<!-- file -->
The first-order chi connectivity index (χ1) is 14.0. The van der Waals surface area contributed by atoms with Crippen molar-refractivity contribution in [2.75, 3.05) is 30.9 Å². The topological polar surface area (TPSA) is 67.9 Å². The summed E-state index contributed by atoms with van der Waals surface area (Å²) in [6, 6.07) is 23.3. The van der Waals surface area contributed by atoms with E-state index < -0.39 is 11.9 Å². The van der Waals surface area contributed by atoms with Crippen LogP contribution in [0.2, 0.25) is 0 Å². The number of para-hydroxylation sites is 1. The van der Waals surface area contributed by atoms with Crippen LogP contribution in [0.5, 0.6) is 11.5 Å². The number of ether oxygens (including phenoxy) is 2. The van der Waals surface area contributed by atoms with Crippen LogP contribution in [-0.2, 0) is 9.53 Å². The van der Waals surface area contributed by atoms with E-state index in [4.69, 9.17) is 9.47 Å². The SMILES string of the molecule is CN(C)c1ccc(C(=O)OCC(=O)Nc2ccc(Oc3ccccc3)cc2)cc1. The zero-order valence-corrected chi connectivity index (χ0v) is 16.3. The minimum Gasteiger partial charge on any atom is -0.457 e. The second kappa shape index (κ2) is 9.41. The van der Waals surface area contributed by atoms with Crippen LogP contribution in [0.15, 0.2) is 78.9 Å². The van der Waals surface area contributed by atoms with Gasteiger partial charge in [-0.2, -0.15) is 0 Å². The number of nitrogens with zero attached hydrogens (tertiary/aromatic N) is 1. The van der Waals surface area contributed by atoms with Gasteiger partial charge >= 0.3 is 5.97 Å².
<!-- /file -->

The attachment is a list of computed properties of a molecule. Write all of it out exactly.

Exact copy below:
The first-order chi connectivity index (χ1) is 14.0. The van der Waals surface area contributed by atoms with Crippen molar-refractivity contribution in [2.75, 3.05) is 30.9 Å². The topological polar surface area (TPSA) is 67.9 Å². The summed E-state index contributed by atoms with van der Waals surface area (Å²) in [6, 6.07) is 23.3. The van der Waals surface area contributed by atoms with E-state index < -0.39 is 11.9 Å². The van der Waals surface area contributed by atoms with Crippen LogP contribution in [0.2, 0.25) is 0 Å². The number of para-hydroxylation sites is 1. The van der Waals surface area contributed by atoms with Crippen LogP contribution in [0.5, 0.6) is 11.5 Å². The number of ether oxygens (including phenoxy) is 2. The van der Waals surface area contributed by atoms with Crippen LogP contribution in [-0.2, 0) is 9.53 Å². The van der Waals surface area contributed by atoms with E-state index in [4.69, 9.17) is 9.47 Å². The SMILES string of the molecule is CN(C)c1ccc(C(=O)OCC(=O)Nc2ccc(Oc3ccccc3)cc2)cc1. The zero-order valence-corrected chi connectivity index (χ0v) is 16.3. The minimum Gasteiger partial charge on any atom is -0.457 e. The second kappa shape index (κ2) is 9.41. The van der Waals surface area contributed by atoms with Crippen LogP contribution in [0.15, 0.2) is 78.9 Å². The van der Waals surface area contributed by atoms with Gasteiger partial charge in [-0.2, -0.15) is 0 Å². The number of nitrogens with zero attached hydrogens (tertiary/aromatic N) is 1. The van der Waals surface area contributed by atoms with Gasteiger partial charge >= 0.3 is 5.97 Å².